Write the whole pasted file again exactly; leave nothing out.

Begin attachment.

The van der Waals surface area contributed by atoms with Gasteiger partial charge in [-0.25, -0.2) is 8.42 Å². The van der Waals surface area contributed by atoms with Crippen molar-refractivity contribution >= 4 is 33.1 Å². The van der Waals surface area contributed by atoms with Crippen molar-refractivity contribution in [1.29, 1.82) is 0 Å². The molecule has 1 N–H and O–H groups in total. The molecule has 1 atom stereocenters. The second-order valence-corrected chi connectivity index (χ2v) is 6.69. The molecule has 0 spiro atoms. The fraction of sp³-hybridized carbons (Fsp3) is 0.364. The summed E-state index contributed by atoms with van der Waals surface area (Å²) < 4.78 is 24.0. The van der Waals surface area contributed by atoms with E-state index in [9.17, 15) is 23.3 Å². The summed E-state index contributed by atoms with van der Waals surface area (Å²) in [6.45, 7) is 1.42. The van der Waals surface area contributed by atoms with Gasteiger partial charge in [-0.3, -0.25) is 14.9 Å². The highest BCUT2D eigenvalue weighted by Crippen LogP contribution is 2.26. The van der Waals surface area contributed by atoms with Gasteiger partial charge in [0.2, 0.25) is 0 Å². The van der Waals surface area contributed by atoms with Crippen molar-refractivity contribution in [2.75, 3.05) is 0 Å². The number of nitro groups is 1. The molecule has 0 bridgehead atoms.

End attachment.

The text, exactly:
The van der Waals surface area contributed by atoms with Gasteiger partial charge in [-0.25, -0.2) is 8.42 Å². The van der Waals surface area contributed by atoms with Crippen molar-refractivity contribution >= 4 is 33.1 Å². The van der Waals surface area contributed by atoms with Crippen molar-refractivity contribution in [1.29, 1.82) is 0 Å². The molecule has 1 N–H and O–H groups in total. The molecule has 1 atom stereocenters. The second-order valence-corrected chi connectivity index (χ2v) is 6.69. The molecule has 0 spiro atoms. The fraction of sp³-hybridized carbons (Fsp3) is 0.364. The summed E-state index contributed by atoms with van der Waals surface area (Å²) < 4.78 is 24.0. The van der Waals surface area contributed by atoms with E-state index in [9.17, 15) is 23.3 Å². The summed E-state index contributed by atoms with van der Waals surface area (Å²) in [6.45, 7) is 1.42. The van der Waals surface area contributed by atoms with Gasteiger partial charge in [-0.3, -0.25) is 14.9 Å². The highest BCUT2D eigenvalue weighted by Crippen LogP contribution is 2.26. The van der Waals surface area contributed by atoms with Gasteiger partial charge in [0.2, 0.25) is 0 Å². The van der Waals surface area contributed by atoms with Crippen molar-refractivity contribution in [2.75, 3.05) is 0 Å². The number of nitro groups is 1. The molecule has 0 bridgehead atoms.